Christian O’Brien (1985, pp. 206–07), has a particularly provocative explanation of such ‘instruments of decision’ carried in the breastpiece of the ephod — that they were two-way radio devices for communicating with Yahweh in an aerial craft. By the time of Saul, says O’Brien, the terms UT had become so debased that they were used for the casting of lots; they were pressed into use as an oracle in the absence of Yahweh, and our tossing of ‘heads’ or ‘tails’ is possibly a relic of this ancient practice. The important point is that Hebrew priests used UT as a symbolic method of communicating with Yahweh, even as dried yarrow stalks, in combination with the I Ching, were used by the Chinese.

At the time of Saul, they may have been small sticks, pebbles or dice (all of these have been suggested) with ‘yes’ and ‘no’ connotations, which were picked out, at random, from the pocket of the ephod. The practice may have been a tribal memory of a more technical method used by Aaron for communication with Yahweh, the instruments of which were no longer available.

As there is no satisfactory interpretation of UT to be had from Hebrew etymology, says O’Brien, there is a case for referring back to the Sumerian syllabic equivalents. His tentative analysis is as follows:

HEBREW: urim or u’rim
SUMERIAN: u = ‘height’: rim = ‘reduce’ or ‘shorten’.

HEBREW: thummim or thum’min
SUMERIAN: tum = ‘bring’: min = ‘Shamash’ or ‘20’.

From this analysis, in Sumerian, u-rim could have meant ‘height-reducer’ or ‘distance-shortener’; similarly, tum-min could have meant ‘Shamash (or Yahweh)-bringer’. As an ‘unsubstantiated speculation’, the UT might have been small, technical devices for effecting communication, at a distance, between Aaron and Yahweh.

Despite the speculative nature of the evidence, we find that we cannot meet our local volunteer firemen about their everyday jobs, with their small ‘bleeper’ radios stuck into their breast pockets without recalling the problem of the urim and the thummim. The comparison appears to be so complete. The firemen with large breast-pockets in their overalls and Aaron in his ephod with the bag of the breastpiece on his chest — each with a device 3,000 years apart.
(O’Brien, p. 207).

Some supporters of the ancient astronauts theory, which proposes that technologically advanced extraterrestrials visited Earth in the distant past, have claimed evidence for such contact in the traditional rabbinical descriptions of the UT as communicating messages by glowing. The psychic Edgar Cayce (1877–1945) drew a parallel between the UT and electromagnetic cells used for communications. It’s only a small step from here to envisage the UT as the counterpart of today’s internet telephone services — a Biblical forerunner of Skype, say — brought to Earth by these extraterrestrials more than 3,000 years ago.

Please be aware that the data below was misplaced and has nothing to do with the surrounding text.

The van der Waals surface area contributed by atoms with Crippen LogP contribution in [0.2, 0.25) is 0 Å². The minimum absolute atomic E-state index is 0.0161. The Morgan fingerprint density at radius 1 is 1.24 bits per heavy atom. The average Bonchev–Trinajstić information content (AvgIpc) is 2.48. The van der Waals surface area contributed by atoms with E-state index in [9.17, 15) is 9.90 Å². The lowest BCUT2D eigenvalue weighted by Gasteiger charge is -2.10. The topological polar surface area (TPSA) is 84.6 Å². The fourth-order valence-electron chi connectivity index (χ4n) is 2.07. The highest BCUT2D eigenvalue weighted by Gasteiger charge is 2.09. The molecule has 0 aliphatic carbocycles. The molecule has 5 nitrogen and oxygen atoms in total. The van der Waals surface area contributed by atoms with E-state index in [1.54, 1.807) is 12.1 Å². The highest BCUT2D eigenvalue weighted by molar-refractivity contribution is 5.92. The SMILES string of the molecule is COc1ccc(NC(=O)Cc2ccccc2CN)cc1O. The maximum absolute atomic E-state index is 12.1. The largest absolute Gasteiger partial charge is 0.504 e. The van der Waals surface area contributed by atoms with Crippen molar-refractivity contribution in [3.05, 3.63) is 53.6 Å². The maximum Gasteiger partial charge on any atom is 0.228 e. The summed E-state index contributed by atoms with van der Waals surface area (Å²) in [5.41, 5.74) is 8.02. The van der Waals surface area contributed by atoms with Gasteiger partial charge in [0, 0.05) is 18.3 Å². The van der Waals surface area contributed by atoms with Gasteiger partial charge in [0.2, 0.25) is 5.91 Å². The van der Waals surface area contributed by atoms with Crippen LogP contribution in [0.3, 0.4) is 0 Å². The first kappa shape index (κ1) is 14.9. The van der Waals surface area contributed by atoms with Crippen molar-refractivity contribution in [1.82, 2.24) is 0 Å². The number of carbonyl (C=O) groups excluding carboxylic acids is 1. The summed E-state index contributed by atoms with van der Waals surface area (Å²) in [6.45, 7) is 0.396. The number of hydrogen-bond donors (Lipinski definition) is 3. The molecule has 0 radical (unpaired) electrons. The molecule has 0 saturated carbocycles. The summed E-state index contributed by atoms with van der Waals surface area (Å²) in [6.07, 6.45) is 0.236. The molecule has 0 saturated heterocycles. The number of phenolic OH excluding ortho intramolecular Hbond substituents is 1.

In concord with this idea of ancient advanced technology, Laurence Gardner suggested that the UT were laser and levitation devices, synonymous with the schamir (‘lightning stone’) and schethiya (‘stone of perfection’) of the Talmud, a key text in mainstream Judaism which records rabbinic discussions of Jewish customs and history, philosophy, ethics and law. Judges 20:27–28 explains that standing before the Ark of the Covenant was considered to be standing before God. The Ark, which had mystical powers and was a symbol of God’s covenant with the Jewish people, was a container for the tablets of stone on which the Ten Commandments were inscribed. It was kept in the inner shrine of the Tabernacle — the portable dwelling place, according to the Old Testament, of the divine presence from the time of the Exodus from Egypt until the conquering of Canaan. In a later tradition (Hebrews 9:4), the Ark also held Aaron’s rod, preserved there as a relic of the original Aaronic priesthood.

Since the UT had to be present for the Ark to convey the word of God, some have suggested they resembled dice or lots, but the key attribute of the urim, when in the presence of the Ark, was its radiating light, how it emitted ‘a spear of light that could cut through stone with precision’. Gardner suggests the urim was a ‘ruby laser’ — a ruby being conspicuous by its absence from the 12 gemstones on the breastplate of the ephod — and that ‘all it would have needed to become operative was a connective power supply’ (p. 36), this being found in the Ark which actually comprised a form of electrical battery, or aron, a ‘collecting’ or ‘gathering’ box. The thummim-schethiya, meanwhile, had levitation attributes, according to the Kabballah.